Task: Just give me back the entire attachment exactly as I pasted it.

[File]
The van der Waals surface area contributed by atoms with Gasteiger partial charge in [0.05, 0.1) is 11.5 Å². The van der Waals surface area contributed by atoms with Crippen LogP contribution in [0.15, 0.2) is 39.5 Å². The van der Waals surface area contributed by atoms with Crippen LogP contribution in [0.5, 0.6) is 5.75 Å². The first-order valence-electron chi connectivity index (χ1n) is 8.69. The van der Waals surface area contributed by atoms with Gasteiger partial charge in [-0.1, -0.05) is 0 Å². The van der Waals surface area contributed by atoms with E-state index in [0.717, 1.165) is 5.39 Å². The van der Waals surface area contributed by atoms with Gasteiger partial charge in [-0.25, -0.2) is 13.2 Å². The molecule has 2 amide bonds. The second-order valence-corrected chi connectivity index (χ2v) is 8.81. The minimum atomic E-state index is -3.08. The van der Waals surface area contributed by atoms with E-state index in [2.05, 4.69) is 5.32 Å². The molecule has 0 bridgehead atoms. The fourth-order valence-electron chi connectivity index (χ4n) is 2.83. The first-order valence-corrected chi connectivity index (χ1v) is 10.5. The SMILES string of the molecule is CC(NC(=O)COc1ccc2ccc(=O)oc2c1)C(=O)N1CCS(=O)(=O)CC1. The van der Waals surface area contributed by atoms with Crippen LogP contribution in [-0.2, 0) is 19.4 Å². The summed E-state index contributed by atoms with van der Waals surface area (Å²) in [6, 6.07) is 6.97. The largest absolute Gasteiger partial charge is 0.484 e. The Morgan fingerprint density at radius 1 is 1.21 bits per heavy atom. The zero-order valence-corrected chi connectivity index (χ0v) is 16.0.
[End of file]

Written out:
The van der Waals surface area contributed by atoms with Gasteiger partial charge in [0.05, 0.1) is 11.5 Å². The van der Waals surface area contributed by atoms with Crippen LogP contribution in [0.15, 0.2) is 39.5 Å². The van der Waals surface area contributed by atoms with Crippen LogP contribution in [0.5, 0.6) is 5.75 Å². The first-order valence-electron chi connectivity index (χ1n) is 8.69. The van der Waals surface area contributed by atoms with Gasteiger partial charge in [-0.1, -0.05) is 0 Å². The van der Waals surface area contributed by atoms with E-state index in [0.717, 1.165) is 5.39 Å². The van der Waals surface area contributed by atoms with Gasteiger partial charge in [-0.25, -0.2) is 13.2 Å². The molecule has 2 amide bonds. The second-order valence-corrected chi connectivity index (χ2v) is 8.81. The minimum atomic E-state index is -3.08. The van der Waals surface area contributed by atoms with E-state index in [2.05, 4.69) is 5.32 Å². The molecule has 0 bridgehead atoms. The fourth-order valence-electron chi connectivity index (χ4n) is 2.83. The first-order valence-corrected chi connectivity index (χ1v) is 10.5. The SMILES string of the molecule is CC(NC(=O)COc1ccc2ccc(=O)oc2c1)C(=O)N1CCS(=O)(=O)CC1. The van der Waals surface area contributed by atoms with Crippen LogP contribution in [-0.2, 0) is 19.4 Å². The summed E-state index contributed by atoms with van der Waals surface area (Å²) in [6, 6.07) is 6.97. The largest absolute Gasteiger partial charge is 0.484 e. The Morgan fingerprint density at radius 1 is 1.21 bits per heavy atom. The zero-order valence-corrected chi connectivity index (χ0v) is 16.0.